This action is nearly identical to the action Plaintiff's husband, David Dress, brought in the Eastern District of Virginia before this case was filed. Mr. Dress filed a putative class action lawsuit against Capital One in the Eastern District of Virginia, claiming breach of contract and breach of the implied covenant of good faith. Eleven days after filing it and after a judge was assigned to the case, Mr. Dress dismissed his complaint. Two months later and represented by the same counsel, Mrs. Dress filed her suit against Capital One alleging the same claims in a complaint nearly verbatim to that of her husband. Defendant then filed this motion to transfer, claiming the private and public factors, including allegations of forum-shopping, make the Eastern District of Virginia the more convenient and proper venue.

         Standard of Review

         In the interest of justice and for the convenience of the parties and witnesses, a federal district court may transfer a case to a different judicial district where that case may have been brought. 28 U.S.C. § 1404(a). Section 1404(a) requires a judge “adjudicate motions for transfer according to an individualized, case-by-case consideration of convenience and fairness.” IMS Global Learning Consortium, Inc. v. Schools Interoperability Framework Ass'n, 2018 WL 662479, at *2 (D. Mass. 2018) (internal quotation marks omitted). Because in either venue one party will be inconvenienced, the court must determine if a transfer is in the interest of justice by weighing the private and public factors such as “1) the plaintiff's choice of forum, 2) the relative convenience of the parties, 3) the convenience of the witnesses and the location of the documents, 4) any connection between the forum and the issues, 5) the law to be applied and 6) the state or public interests at stake.” Id.; see Vass v. Blue Diamond Growers, 2015 WL 2226260, at *4 (D. Mass. 2015). The party seeking transfer holds the burden of proof. See Vass, 2015 WL 2226260, at *4.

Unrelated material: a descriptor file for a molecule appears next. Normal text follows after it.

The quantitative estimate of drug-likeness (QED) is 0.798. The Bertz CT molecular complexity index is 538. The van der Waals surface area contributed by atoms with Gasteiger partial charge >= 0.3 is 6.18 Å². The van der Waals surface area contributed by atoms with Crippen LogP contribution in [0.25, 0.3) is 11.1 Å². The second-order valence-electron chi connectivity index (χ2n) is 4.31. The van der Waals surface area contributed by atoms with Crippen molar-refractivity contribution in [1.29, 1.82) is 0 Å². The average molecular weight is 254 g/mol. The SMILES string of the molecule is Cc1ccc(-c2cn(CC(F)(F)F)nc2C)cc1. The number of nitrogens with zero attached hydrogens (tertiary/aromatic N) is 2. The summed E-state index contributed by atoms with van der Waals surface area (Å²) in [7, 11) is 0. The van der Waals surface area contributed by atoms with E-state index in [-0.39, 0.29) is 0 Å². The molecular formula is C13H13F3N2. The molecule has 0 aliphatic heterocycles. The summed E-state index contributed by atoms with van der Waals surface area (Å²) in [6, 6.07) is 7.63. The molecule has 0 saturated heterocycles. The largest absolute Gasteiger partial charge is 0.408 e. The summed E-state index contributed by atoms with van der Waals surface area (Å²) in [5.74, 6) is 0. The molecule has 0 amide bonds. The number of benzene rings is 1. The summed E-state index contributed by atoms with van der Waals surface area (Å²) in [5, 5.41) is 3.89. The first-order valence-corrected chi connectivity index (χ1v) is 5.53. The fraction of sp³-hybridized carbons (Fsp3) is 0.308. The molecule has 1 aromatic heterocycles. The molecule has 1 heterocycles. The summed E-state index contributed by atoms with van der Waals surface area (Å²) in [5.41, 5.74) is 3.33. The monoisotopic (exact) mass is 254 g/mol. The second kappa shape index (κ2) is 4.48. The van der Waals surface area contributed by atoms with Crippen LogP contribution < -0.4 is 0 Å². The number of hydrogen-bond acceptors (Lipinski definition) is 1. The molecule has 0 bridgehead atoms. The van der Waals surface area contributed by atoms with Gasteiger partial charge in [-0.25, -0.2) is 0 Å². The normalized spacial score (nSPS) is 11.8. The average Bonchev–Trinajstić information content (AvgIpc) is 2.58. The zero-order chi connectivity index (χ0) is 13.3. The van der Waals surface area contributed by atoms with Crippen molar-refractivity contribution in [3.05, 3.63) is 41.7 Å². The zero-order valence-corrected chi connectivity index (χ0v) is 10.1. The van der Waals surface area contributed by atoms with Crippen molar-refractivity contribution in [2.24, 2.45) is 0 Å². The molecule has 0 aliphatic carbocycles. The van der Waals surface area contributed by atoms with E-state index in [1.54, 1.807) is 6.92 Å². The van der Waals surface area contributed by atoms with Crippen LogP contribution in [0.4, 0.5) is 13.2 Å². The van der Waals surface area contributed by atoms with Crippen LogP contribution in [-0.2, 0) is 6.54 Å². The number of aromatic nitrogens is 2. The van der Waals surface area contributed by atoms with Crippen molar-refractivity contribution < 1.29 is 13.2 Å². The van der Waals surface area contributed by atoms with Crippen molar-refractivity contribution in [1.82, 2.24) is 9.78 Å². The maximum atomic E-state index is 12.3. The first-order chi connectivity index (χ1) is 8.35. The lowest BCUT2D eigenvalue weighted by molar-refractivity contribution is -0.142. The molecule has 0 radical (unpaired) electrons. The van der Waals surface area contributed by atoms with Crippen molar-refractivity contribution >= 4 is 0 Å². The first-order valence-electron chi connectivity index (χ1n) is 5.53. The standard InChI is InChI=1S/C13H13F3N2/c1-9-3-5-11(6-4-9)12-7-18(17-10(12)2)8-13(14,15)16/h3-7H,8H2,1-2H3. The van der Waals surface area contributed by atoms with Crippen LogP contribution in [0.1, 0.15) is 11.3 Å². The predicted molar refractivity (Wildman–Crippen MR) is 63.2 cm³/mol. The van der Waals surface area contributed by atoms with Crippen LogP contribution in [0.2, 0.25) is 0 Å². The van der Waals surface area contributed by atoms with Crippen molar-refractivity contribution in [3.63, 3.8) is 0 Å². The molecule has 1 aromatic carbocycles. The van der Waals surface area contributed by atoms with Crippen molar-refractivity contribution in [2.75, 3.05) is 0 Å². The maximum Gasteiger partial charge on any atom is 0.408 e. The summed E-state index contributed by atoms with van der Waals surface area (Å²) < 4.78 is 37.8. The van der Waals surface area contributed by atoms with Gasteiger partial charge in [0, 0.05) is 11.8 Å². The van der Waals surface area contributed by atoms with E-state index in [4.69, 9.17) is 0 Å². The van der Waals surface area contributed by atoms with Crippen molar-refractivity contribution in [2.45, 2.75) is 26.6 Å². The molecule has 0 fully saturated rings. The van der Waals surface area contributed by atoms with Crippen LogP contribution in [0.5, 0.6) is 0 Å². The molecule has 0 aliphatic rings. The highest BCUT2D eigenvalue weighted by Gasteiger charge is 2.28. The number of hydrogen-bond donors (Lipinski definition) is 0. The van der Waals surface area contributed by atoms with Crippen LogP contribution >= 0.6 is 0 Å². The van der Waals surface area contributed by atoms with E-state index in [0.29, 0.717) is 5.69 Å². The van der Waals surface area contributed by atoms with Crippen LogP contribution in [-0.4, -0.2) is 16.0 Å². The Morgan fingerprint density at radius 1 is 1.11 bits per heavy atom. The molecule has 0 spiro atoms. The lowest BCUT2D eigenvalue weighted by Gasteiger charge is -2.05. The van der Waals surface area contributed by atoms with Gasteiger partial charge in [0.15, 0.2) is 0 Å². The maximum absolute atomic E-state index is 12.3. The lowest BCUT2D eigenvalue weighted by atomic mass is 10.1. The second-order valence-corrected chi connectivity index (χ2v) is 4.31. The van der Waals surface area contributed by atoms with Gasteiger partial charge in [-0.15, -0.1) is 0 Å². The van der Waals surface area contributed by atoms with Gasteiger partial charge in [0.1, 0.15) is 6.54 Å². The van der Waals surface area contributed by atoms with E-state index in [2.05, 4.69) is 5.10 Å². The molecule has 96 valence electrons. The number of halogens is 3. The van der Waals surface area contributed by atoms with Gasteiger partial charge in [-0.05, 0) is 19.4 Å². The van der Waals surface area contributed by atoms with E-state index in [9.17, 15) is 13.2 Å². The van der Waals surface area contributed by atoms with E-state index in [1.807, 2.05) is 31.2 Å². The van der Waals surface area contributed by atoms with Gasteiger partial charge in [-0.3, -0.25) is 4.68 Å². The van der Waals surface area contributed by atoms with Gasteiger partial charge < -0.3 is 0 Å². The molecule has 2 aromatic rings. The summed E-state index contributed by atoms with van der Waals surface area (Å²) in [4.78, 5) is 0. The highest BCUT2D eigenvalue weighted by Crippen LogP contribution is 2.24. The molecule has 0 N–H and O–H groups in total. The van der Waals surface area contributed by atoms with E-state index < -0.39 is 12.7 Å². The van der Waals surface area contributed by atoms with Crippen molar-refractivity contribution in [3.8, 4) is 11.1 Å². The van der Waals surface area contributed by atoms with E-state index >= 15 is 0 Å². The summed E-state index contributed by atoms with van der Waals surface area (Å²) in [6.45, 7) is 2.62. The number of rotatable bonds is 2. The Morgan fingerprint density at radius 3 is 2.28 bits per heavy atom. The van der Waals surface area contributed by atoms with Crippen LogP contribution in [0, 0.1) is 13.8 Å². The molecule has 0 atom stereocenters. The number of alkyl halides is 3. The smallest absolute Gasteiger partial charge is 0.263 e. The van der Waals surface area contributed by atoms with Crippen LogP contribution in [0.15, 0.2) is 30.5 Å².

Discussion

         Personal jurisdiction exists over a corporation where it has its principal place of business, and Capital One's headquarters are in the Eastern District of Virginia. Daimler AG v. Bauman, 571 U.S. 117, 137 (2014). It is undisputed that jurisdiction in either the Eastern District of Virginia or the District of Massachusetts is proper. Therefore, the court must consider the private and public interest factors to determine if transfer is appropriate, and will promote the convenience of the parties and witnesses and serve the interest of justice. See Vass, 2015 WL 2226260, at *4.

         There is a strong presumption in favor of the plaintiff's choice of forum. See IMS Global Learning Consortium, Inc., 2018 WL 662479, at *2. As a Massachusetts citizen and resident, Plaintiff has a legitimate interest in litigating her claims in her home district. In putative class action suits, however, the plaintiff's choice of forum deserves considerably less weight. See Johnson v. N.Y. Life Ins. Co., 2013 WL 1003432, at *3 (“The court recognizes that generally, there is a strong presumption in favor of plaintiffs' choice of forum. However, the weight accorded to a plaintiff's choice of forum varies with the circumstances of the case. A plaintiff's choice of forum is less significant, for example, in the context of class actions.” (citations omitted) (internal quotation marks omitted)). Though Mrs. Dress is a Massachusetts resident, she filed this suit on behalf of herself and all others similarly situated throughout the United States, in addition to a Massachusetts subclass. Therefore, Plaintiff's choice of forum is given considerably less weight because she brings a putative class action suit on behalf of persons across the country. Cf. Vass, 2015 WL 2226260, at *6 (denying a motion to transfer to California from Massachusetts in part because plaintiff brought a class action suit limited only to Massachusetts residents).

         Another factor to consider is the convenience and location of the parties, material witnesses, and documents. See Rosenthal v. Unum Group, 2018 WL 1250483, at *2 (D. Mass. 2018). Here, Plaintiff, one of potentially many witnesses nationwide, resides in Massachusetts, and Defendant's headquarters are in the Eastern District of Virginia. Plaintiff contends that since Capital One previously litigated small claims cases in Massachusetts, litigating in ...